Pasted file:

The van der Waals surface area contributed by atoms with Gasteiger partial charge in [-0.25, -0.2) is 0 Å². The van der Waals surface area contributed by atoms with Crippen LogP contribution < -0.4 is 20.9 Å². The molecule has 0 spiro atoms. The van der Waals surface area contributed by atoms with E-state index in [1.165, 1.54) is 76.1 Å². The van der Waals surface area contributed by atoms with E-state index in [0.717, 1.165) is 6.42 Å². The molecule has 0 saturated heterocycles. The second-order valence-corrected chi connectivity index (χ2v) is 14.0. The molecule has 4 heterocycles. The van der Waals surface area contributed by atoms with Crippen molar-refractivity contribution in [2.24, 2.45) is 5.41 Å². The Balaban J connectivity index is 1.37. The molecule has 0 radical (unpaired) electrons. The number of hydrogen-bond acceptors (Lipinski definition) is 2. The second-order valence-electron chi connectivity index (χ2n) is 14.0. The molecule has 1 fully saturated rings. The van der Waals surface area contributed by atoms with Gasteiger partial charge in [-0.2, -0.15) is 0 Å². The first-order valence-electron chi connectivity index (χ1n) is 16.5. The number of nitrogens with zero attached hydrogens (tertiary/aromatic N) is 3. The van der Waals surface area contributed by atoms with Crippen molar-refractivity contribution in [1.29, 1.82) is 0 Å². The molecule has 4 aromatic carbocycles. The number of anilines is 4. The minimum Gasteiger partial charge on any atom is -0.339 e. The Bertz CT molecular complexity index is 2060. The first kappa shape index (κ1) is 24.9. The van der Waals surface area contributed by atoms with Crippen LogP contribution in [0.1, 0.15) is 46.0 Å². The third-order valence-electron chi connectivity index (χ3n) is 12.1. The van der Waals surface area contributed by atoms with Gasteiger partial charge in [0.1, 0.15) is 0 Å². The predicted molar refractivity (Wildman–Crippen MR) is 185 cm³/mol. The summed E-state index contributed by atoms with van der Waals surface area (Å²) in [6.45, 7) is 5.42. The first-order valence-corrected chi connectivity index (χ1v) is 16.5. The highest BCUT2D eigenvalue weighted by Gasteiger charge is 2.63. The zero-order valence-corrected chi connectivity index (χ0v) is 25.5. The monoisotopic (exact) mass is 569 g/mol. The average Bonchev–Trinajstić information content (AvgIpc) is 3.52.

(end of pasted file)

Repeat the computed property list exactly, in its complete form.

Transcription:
The van der Waals surface area contributed by atoms with Gasteiger partial charge in [-0.25, -0.2) is 0 Å². The van der Waals surface area contributed by atoms with Crippen LogP contribution < -0.4 is 20.9 Å². The molecule has 0 spiro atoms. The van der Waals surface area contributed by atoms with E-state index in [1.165, 1.54) is 76.1 Å². The van der Waals surface area contributed by atoms with E-state index in [0.717, 1.165) is 6.42 Å². The molecule has 0 saturated heterocycles. The second-order valence-corrected chi connectivity index (χ2v) is 14.0. The molecule has 4 heterocycles. The van der Waals surface area contributed by atoms with Crippen molar-refractivity contribution in [2.24, 2.45) is 5.41 Å². The Balaban J connectivity index is 1.37. The molecule has 0 radical (unpaired) electrons. The number of hydrogen-bond acceptors (Lipinski definition) is 2. The second-order valence-electron chi connectivity index (χ2n) is 14.0. The molecule has 1 fully saturated rings. The van der Waals surface area contributed by atoms with Gasteiger partial charge in [-0.2, -0.15) is 0 Å². The first-order valence-electron chi connectivity index (χ1n) is 16.5. The number of nitrogens with zero attached hydrogens (tertiary/aromatic N) is 3. The van der Waals surface area contributed by atoms with Crippen molar-refractivity contribution in [1.29, 1.82) is 0 Å². The molecule has 4 aromatic carbocycles. The number of anilines is 4. The minimum Gasteiger partial charge on any atom is -0.339 e. The Bertz CT molecular complexity index is 2060. The first kappa shape index (κ1) is 24.9. The van der Waals surface area contributed by atoms with Crippen LogP contribution in [0.1, 0.15) is 46.0 Å². The third-order valence-electron chi connectivity index (χ3n) is 12.1. The van der Waals surface area contributed by atoms with Gasteiger partial charge in [0.1, 0.15) is 0 Å². The predicted molar refractivity (Wildman–Crippen MR) is 185 cm³/mol. The summed E-state index contributed by atoms with van der Waals surface area (Å²) in [6.45, 7) is 5.42. The first-order valence-corrected chi connectivity index (χ1v) is 16.5. The highest BCUT2D eigenvalue weighted by Gasteiger charge is 2.63. The zero-order valence-corrected chi connectivity index (χ0v) is 25.5. The monoisotopic (exact) mass is 569 g/mol. The average Bonchev–Trinajstić information content (AvgIpc) is 3.52.